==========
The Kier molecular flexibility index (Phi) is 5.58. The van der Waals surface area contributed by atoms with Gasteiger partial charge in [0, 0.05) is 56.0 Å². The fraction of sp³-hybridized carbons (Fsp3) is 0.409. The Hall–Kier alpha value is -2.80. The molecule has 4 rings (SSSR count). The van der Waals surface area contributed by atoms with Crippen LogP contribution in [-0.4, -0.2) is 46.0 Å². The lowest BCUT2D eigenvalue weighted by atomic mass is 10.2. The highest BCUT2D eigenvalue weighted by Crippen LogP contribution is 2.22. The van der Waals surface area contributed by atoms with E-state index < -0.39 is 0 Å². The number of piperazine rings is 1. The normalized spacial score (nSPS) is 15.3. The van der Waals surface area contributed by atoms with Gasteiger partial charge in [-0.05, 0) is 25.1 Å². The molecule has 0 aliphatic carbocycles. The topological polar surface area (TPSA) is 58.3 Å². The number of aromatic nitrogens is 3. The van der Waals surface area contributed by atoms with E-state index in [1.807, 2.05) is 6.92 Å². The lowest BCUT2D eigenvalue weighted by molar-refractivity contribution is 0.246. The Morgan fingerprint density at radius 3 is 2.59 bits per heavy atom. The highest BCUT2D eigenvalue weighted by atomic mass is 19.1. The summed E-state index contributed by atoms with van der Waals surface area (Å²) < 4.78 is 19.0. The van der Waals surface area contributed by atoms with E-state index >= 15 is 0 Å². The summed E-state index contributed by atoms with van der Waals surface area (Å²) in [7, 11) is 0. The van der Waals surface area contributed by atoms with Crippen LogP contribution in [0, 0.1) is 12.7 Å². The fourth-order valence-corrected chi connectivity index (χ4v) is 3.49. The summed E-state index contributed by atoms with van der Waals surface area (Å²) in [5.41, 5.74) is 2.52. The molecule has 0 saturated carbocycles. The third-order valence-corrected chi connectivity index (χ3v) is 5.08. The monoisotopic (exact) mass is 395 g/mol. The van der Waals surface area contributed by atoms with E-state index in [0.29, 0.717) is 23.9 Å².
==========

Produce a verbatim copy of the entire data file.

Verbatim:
The Kier molecular flexibility index (Phi) is 5.58. The van der Waals surface area contributed by atoms with Gasteiger partial charge in [0, 0.05) is 56.0 Å². The fraction of sp³-hybridized carbons (Fsp3) is 0.409. The Hall–Kier alpha value is -2.80. The molecule has 4 rings (SSSR count). The van der Waals surface area contributed by atoms with Crippen LogP contribution in [-0.4, -0.2) is 46.0 Å². The lowest BCUT2D eigenvalue weighted by atomic mass is 10.2. The highest BCUT2D eigenvalue weighted by Crippen LogP contribution is 2.22. The van der Waals surface area contributed by atoms with E-state index < -0.39 is 0 Å². The number of piperazine rings is 1. The normalized spacial score (nSPS) is 15.3. The van der Waals surface area contributed by atoms with Gasteiger partial charge in [-0.05, 0) is 25.1 Å². The molecule has 0 aliphatic carbocycles. The topological polar surface area (TPSA) is 58.3 Å². The number of aromatic nitrogens is 3. The van der Waals surface area contributed by atoms with E-state index in [1.807, 2.05) is 6.92 Å². The lowest BCUT2D eigenvalue weighted by molar-refractivity contribution is 0.246. The Morgan fingerprint density at radius 3 is 2.59 bits per heavy atom. The highest BCUT2D eigenvalue weighted by atomic mass is 19.1. The summed E-state index contributed by atoms with van der Waals surface area (Å²) < 4.78 is 19.0. The van der Waals surface area contributed by atoms with E-state index >= 15 is 0 Å². The summed E-state index contributed by atoms with van der Waals surface area (Å²) in [7, 11) is 0. The van der Waals surface area contributed by atoms with Crippen LogP contribution in [0, 0.1) is 12.7 Å². The fourth-order valence-corrected chi connectivity index (χ4v) is 3.49. The summed E-state index contributed by atoms with van der Waals surface area (Å²) in [5.41, 5.74) is 2.52. The molecule has 0 saturated carbocycles. The third-order valence-corrected chi connectivity index (χ3v) is 5.08. The monoisotopic (exact) mass is 395 g/mol. The van der Waals surface area contributed by atoms with E-state index in [0.29, 0.717) is 23.9 Å².